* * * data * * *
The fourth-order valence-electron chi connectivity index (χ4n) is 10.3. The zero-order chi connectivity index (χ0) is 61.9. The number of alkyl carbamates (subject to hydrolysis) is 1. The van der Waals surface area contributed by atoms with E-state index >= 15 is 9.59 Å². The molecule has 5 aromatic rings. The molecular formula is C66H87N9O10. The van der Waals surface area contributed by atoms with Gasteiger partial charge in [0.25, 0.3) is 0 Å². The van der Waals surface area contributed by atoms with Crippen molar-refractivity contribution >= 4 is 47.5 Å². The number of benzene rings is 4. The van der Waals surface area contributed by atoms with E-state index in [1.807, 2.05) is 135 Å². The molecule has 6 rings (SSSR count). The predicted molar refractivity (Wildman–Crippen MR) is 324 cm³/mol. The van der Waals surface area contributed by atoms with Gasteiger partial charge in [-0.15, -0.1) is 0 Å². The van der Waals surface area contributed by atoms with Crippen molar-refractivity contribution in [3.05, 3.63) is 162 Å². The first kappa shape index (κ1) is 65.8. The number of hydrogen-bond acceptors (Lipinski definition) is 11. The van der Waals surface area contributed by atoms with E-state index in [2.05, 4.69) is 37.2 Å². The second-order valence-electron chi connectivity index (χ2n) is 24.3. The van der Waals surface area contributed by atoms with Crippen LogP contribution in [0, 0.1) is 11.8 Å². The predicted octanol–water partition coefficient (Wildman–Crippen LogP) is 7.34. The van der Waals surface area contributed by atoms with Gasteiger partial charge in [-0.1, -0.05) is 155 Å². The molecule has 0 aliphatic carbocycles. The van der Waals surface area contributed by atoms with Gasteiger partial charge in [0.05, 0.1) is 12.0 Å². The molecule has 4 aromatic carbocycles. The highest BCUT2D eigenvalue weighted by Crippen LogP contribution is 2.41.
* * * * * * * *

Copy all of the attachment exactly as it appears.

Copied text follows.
The fourth-order valence-electron chi connectivity index (χ4n) is 10.3. The zero-order chi connectivity index (χ0) is 61.9. The number of alkyl carbamates (subject to hydrolysis) is 1. The van der Waals surface area contributed by atoms with E-state index >= 15 is 9.59 Å². The molecule has 5 aromatic rings. The molecular formula is C66H87N9O10. The van der Waals surface area contributed by atoms with Gasteiger partial charge in [0.25, 0.3) is 0 Å². The van der Waals surface area contributed by atoms with Crippen molar-refractivity contribution >= 4 is 47.5 Å². The number of benzene rings is 4. The van der Waals surface area contributed by atoms with E-state index in [1.807, 2.05) is 135 Å². The molecule has 6 rings (SSSR count). The predicted molar refractivity (Wildman–Crippen MR) is 324 cm³/mol. The van der Waals surface area contributed by atoms with Gasteiger partial charge in [-0.15, -0.1) is 0 Å². The van der Waals surface area contributed by atoms with Crippen molar-refractivity contribution in [3.05, 3.63) is 162 Å². The first kappa shape index (κ1) is 65.8. The number of hydrogen-bond acceptors (Lipinski definition) is 11. The van der Waals surface area contributed by atoms with E-state index in [2.05, 4.69) is 37.2 Å². The second-order valence-electron chi connectivity index (χ2n) is 24.3. The van der Waals surface area contributed by atoms with Crippen LogP contribution in [0, 0.1) is 11.8 Å². The predicted octanol–water partition coefficient (Wildman–Crippen LogP) is 7.34. The van der Waals surface area contributed by atoms with Gasteiger partial charge in [-0.1, -0.05) is 155 Å². The molecule has 0 aliphatic carbocycles. The van der Waals surface area contributed by atoms with Gasteiger partial charge in [0.05, 0.1) is 12.0 Å². The molecule has 4 aromatic carbocycles. The highest BCUT2D eigenvalue weighted by Crippen LogP contribution is 2.41.